If you're a liberal, what's more fun than watching the liberal press trash conservatives seven days a week? How about watching the entertainment media mock conservatives for complaining about all this abuse?
CBS-owned Showtime has created a Trump-blasting animated series called "Our Cartoon President," reminiscent of that George W. Bush-bashing "Lil' Bush" series that Comedy Central made while Bush was in office. Can you imagine Showtime having aired a president-mocking cartoon while Bill Clinton or Barack Obama were in office? How about one about President Hillary? They wouldn't dare.
Showtime thinks it's funny to claim that conservatives say they are "oppressed" and need a "safe space." The network says its "cutting-edge comedy presents the truish adventures of Trump ... and his family."
"Truish." That word gives you a clue. It's like the truth. The executive producer is CBS late-night star Stephen Colbert, so the "truish" part is fascinating.
In 2005, Colbert was celebrated for mocking then-President Bush with the word "truthiness," insisting, "We're not talking about truth. We're talking about something that seems like truth — the truth we want to exist." It was celebrated by Merriam-Webster as word of the year in 2006.
"Truthiness" perfectly defines this nasty cartoon, made by a nasty man who announced on national television that this president's mouth is a holster for Russian President Vladimir Putin's penis. He presents Trump and conservatives as the worst kind of loathsome idiots, because that's the truth he wants to exist. It's "his truth," as the left so illogically tries to explain these things. It's just another dose of ongoing therapy for liberals who feel oppressed because Trump is president.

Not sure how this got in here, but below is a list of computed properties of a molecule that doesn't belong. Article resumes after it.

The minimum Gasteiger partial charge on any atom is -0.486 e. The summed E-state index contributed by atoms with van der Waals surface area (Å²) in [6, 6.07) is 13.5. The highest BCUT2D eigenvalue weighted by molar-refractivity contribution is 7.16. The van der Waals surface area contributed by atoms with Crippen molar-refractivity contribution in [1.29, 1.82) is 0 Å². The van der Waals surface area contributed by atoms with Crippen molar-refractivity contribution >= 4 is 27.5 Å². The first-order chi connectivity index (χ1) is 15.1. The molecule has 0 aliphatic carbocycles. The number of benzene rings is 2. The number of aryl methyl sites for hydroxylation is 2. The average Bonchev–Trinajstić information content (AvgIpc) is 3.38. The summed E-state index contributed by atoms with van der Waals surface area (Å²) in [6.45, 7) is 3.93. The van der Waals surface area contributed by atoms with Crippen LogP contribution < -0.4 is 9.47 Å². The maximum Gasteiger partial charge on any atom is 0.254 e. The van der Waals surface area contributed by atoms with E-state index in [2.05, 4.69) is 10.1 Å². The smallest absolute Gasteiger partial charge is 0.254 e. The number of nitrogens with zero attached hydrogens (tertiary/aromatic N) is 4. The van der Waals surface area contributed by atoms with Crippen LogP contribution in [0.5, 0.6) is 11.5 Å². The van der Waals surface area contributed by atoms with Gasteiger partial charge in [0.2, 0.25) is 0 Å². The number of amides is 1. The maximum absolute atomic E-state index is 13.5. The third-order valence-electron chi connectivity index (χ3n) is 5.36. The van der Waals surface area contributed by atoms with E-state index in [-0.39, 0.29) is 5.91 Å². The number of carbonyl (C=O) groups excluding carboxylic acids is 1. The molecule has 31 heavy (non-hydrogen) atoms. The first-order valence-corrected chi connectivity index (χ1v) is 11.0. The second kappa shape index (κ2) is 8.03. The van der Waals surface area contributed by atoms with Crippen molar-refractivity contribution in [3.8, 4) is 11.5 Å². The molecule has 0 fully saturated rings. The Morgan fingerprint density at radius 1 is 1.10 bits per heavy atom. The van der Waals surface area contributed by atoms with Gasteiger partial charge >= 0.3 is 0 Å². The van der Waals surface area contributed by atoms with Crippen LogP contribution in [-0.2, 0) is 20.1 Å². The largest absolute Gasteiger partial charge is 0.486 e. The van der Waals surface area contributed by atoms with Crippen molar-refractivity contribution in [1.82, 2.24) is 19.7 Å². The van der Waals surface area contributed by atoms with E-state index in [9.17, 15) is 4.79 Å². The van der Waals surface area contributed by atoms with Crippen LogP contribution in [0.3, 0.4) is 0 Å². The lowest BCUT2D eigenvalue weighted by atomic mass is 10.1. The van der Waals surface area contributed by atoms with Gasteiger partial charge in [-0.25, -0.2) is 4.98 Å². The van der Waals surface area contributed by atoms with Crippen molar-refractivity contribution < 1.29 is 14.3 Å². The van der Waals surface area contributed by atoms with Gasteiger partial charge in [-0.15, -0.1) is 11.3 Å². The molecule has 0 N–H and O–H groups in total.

In the July 7 episode, titled "Save the Right," a cartoon Ben Shapiro convinces doltish Trump to sign an executive order declaring conservatives a protected class. Shapiro tells Trump, "someday we will achieve true equality and be able to wear a Confederate flag unitard to Soulcycle," the indoor-cycling gym franchise. At the end of the episode, Shapiro — who grew up in Los Angeles, not Alabama — rips off his outer clothes and is wearing the unitard.
That's "truish," Tinseltown style.
The episode also depicts Justice Brett Kavanaugh as a frat-boy drunk, an idiot. He counsels the president saying that to get what you want, you cry "until the tears make such a huge puddle it won't be clear if it's tears or pee." He adds, "Everyone will be afraid to ask, so they'll just take whiffs to see if they can smell pee. Once they're sure it's not pee, they'll be so grateful you'll get exactly what you want from them."
When conservatives march on Washington to rally against their critics, cartoon Anderson Cooper announces: "Conservatives from all over the country have gathered in Washington to fight for the rights of Republicans. Or, said another way, the president has hosted a white power rally. The grand wizard is about to speak."
Then the assembled conservatives sing: "Why do we fight?/ To protect the lives of rich men who are white/ so Rush Limbaugh can sleep sound at night." They continue: "This is why we fight for proud boys and alt-rights/ for rich white men and rich white men's wives."
In the "truish" vision of Colbert & Co., all conservatives are racist fanatics who already have "all the money and all the power," as Treasury Secretary Steven Mnuchin snapped in the show. If that were the slightest bit true, that the right has all the power, would this cartoon exist?
(L. Brent Bozell III is the president of the Media Research Center. Tim Graham is director of media analysis at the Media Research Center and executive editor of the blog NewsBusters.org.)